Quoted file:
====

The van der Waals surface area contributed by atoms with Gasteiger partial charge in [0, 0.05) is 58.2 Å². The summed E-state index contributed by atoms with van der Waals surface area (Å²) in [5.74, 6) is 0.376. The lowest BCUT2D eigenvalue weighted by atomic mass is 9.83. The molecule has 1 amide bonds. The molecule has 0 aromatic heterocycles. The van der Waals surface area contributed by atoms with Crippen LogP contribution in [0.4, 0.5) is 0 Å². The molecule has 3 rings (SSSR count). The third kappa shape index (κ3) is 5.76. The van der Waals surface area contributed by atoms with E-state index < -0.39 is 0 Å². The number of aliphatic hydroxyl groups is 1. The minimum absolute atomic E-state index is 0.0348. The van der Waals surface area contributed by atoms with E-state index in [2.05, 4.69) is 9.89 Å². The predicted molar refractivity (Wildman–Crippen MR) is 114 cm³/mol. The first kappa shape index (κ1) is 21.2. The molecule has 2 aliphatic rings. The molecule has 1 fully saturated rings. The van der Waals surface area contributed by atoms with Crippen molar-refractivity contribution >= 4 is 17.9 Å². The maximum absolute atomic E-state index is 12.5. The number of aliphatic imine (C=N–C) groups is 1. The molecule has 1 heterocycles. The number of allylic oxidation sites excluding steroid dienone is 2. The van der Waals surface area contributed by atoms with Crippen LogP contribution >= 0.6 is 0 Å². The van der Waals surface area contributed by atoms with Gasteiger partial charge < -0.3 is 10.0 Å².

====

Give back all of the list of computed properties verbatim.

The van der Waals surface area contributed by atoms with Gasteiger partial charge in [0, 0.05) is 58.2 Å². The summed E-state index contributed by atoms with van der Waals surface area (Å²) in [5.74, 6) is 0.376. The lowest BCUT2D eigenvalue weighted by atomic mass is 9.83. The molecule has 1 amide bonds. The molecule has 0 aromatic heterocycles. The van der Waals surface area contributed by atoms with Crippen LogP contribution in [0.4, 0.5) is 0 Å². The molecule has 3 rings (SSSR count). The third kappa shape index (κ3) is 5.76. The van der Waals surface area contributed by atoms with E-state index < -0.39 is 0 Å². The number of aliphatic hydroxyl groups is 1. The minimum absolute atomic E-state index is 0.0348. The van der Waals surface area contributed by atoms with E-state index in [2.05, 4.69) is 9.89 Å². The predicted molar refractivity (Wildman–Crippen MR) is 114 cm³/mol. The first kappa shape index (κ1) is 21.2. The molecule has 2 aliphatic rings. The molecule has 1 fully saturated rings. The van der Waals surface area contributed by atoms with Crippen molar-refractivity contribution >= 4 is 17.9 Å². The maximum absolute atomic E-state index is 12.5. The number of aliphatic imine (C=N–C) groups is 1. The molecule has 1 heterocycles. The number of allylic oxidation sites excluding steroid dienone is 2. The van der Waals surface area contributed by atoms with Crippen LogP contribution >= 0.6 is 0 Å². The van der Waals surface area contributed by atoms with Gasteiger partial charge < -0.3 is 10.0 Å².